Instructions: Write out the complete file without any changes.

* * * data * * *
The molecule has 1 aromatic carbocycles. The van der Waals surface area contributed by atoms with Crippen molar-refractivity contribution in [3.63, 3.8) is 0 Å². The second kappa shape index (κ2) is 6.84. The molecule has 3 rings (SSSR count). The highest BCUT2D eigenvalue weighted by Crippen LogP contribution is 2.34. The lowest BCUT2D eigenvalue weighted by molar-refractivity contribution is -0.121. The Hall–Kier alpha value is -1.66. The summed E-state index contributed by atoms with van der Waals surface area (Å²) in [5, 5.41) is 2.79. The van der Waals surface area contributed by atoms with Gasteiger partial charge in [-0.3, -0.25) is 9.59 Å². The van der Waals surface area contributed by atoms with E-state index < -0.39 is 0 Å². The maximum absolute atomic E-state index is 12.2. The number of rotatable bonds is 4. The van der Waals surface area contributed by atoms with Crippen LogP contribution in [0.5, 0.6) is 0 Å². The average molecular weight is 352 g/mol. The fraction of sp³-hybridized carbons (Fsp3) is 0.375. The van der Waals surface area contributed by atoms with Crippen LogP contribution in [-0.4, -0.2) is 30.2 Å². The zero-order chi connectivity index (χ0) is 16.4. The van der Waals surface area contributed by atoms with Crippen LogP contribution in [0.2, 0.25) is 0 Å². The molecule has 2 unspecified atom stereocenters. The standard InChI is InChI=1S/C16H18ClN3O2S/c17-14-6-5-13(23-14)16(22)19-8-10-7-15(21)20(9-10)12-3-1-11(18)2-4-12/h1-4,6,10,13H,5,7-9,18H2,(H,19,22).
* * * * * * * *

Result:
The molecule has 1 aromatic carbocycles. The van der Waals surface area contributed by atoms with Crippen molar-refractivity contribution in [3.63, 3.8) is 0 Å². The second kappa shape index (κ2) is 6.84. The molecule has 3 rings (SSSR count). The highest BCUT2D eigenvalue weighted by Crippen LogP contribution is 2.34. The lowest BCUT2D eigenvalue weighted by molar-refractivity contribution is -0.121. The Hall–Kier alpha value is -1.66. The summed E-state index contributed by atoms with van der Waals surface area (Å²) in [5, 5.41) is 2.79. The van der Waals surface area contributed by atoms with Gasteiger partial charge in [-0.3, -0.25) is 9.59 Å². The van der Waals surface area contributed by atoms with E-state index < -0.39 is 0 Å². The maximum absolute atomic E-state index is 12.2. The number of rotatable bonds is 4. The van der Waals surface area contributed by atoms with Crippen LogP contribution in [0.5, 0.6) is 0 Å². The average molecular weight is 352 g/mol. The fraction of sp³-hybridized carbons (Fsp3) is 0.375. The van der Waals surface area contributed by atoms with Crippen LogP contribution in [-0.4, -0.2) is 30.2 Å². The zero-order chi connectivity index (χ0) is 16.4. The van der Waals surface area contributed by atoms with Crippen LogP contribution in [0.2, 0.25) is 0 Å². The molecule has 2 unspecified atom stereocenters. The standard InChI is InChI=1S/C16H18ClN3O2S/c17-14-6-5-13(23-14)16(22)19-8-10-7-15(21)20(9-10)12-3-1-11(18)2-4-12/h1-4,6,10,13H,5,7-9,18H2,(H,19,22).